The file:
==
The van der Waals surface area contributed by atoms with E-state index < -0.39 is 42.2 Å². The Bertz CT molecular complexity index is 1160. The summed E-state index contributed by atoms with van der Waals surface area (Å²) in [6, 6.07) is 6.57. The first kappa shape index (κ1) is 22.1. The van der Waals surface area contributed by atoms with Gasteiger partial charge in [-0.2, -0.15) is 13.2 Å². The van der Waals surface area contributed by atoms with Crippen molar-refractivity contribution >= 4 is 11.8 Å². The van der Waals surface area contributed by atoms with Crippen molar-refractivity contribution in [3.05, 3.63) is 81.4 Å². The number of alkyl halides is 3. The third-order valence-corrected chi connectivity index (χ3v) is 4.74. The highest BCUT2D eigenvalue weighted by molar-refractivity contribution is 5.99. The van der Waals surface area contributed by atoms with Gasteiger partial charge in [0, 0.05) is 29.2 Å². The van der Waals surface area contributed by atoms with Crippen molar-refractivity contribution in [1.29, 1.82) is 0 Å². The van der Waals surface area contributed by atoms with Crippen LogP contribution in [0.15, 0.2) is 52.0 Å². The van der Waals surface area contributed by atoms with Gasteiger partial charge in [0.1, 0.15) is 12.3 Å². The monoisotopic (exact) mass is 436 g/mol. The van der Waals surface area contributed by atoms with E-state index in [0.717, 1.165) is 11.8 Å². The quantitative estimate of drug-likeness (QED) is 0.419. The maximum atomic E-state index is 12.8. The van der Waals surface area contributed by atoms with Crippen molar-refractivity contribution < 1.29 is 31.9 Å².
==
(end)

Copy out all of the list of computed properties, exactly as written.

The van der Waals surface area contributed by atoms with E-state index < -0.39 is 42.2 Å². The Bertz CT molecular complexity index is 1160. The summed E-state index contributed by atoms with van der Waals surface area (Å²) in [6, 6.07) is 6.57. The first kappa shape index (κ1) is 22.1. The van der Waals surface area contributed by atoms with Gasteiger partial charge in [-0.2, -0.15) is 13.2 Å². The van der Waals surface area contributed by atoms with Crippen molar-refractivity contribution >= 4 is 11.8 Å². The van der Waals surface area contributed by atoms with Crippen molar-refractivity contribution in [3.05, 3.63) is 81.4 Å². The number of alkyl halides is 3. The third-order valence-corrected chi connectivity index (χ3v) is 4.74. The highest BCUT2D eigenvalue weighted by molar-refractivity contribution is 5.99. The van der Waals surface area contributed by atoms with Gasteiger partial charge in [0, 0.05) is 29.2 Å². The van der Waals surface area contributed by atoms with Crippen molar-refractivity contribution in [1.29, 1.82) is 0 Å². The van der Waals surface area contributed by atoms with Crippen LogP contribution in [0.15, 0.2) is 52.0 Å². The van der Waals surface area contributed by atoms with Gasteiger partial charge in [0.1, 0.15) is 12.3 Å². The monoisotopic (exact) mass is 436 g/mol. The van der Waals surface area contributed by atoms with E-state index in [0.717, 1.165) is 11.8 Å². The quantitative estimate of drug-likeness (QED) is 0.419. The maximum atomic E-state index is 12.8. The van der Waals surface area contributed by atoms with Crippen molar-refractivity contribution < 1.29 is 31.9 Å².